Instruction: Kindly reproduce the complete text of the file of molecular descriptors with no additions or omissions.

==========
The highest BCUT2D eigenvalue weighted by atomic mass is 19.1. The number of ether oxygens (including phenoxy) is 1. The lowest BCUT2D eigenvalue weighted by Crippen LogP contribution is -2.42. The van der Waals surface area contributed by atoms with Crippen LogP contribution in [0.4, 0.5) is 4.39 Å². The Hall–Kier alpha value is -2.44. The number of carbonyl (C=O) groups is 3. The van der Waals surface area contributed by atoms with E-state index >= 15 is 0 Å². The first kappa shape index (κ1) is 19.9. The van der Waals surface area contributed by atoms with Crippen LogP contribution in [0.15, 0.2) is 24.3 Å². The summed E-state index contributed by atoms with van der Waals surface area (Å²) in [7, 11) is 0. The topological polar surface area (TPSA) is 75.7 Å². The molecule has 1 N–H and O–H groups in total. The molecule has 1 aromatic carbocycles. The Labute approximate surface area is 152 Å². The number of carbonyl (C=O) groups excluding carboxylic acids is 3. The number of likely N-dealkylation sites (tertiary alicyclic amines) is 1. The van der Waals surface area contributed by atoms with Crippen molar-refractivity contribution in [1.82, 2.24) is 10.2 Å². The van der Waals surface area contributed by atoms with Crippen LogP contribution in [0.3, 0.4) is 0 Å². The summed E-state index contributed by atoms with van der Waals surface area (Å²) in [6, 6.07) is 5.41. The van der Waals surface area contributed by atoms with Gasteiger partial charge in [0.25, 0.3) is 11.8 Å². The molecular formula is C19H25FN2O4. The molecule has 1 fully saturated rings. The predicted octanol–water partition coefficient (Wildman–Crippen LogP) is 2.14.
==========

The highest BCUT2D eigenvalue weighted by atomic mass is 19.1. The number of ether oxygens (including phenoxy) is 1. The lowest BCUT2D eigenvalue weighted by Crippen LogP contribution is -2.42. The van der Waals surface area contributed by atoms with Crippen LogP contribution in [0.4, 0.5) is 4.39 Å². The Hall–Kier alpha value is -2.44. The number of carbonyl (C=O) groups is 3. The van der Waals surface area contributed by atoms with E-state index >= 15 is 0 Å². The first kappa shape index (κ1) is 19.9. The van der Waals surface area contributed by atoms with Crippen LogP contribution in [0.15, 0.2) is 24.3 Å². The summed E-state index contributed by atoms with van der Waals surface area (Å²) in [7, 11) is 0. The topological polar surface area (TPSA) is 75.7 Å². The molecule has 1 N–H and O–H groups in total. The molecule has 1 aromatic carbocycles. The Labute approximate surface area is 152 Å². The number of carbonyl (C=O) groups excluding carboxylic acids is 3. The number of likely N-dealkylation sites (tertiary alicyclic amines) is 1. The van der Waals surface area contributed by atoms with Crippen molar-refractivity contribution in [1.82, 2.24) is 10.2 Å². The van der Waals surface area contributed by atoms with Crippen LogP contribution in [0.3, 0.4) is 0 Å². The summed E-state index contributed by atoms with van der Waals surface area (Å²) in [6, 6.07) is 5.41. The van der Waals surface area contributed by atoms with Gasteiger partial charge in [0.25, 0.3) is 11.8 Å². The molecular formula is C19H25FN2O4. The molecule has 1 fully saturated rings. The predicted octanol–water partition coefficient (Wildman–Crippen LogP) is 2.14.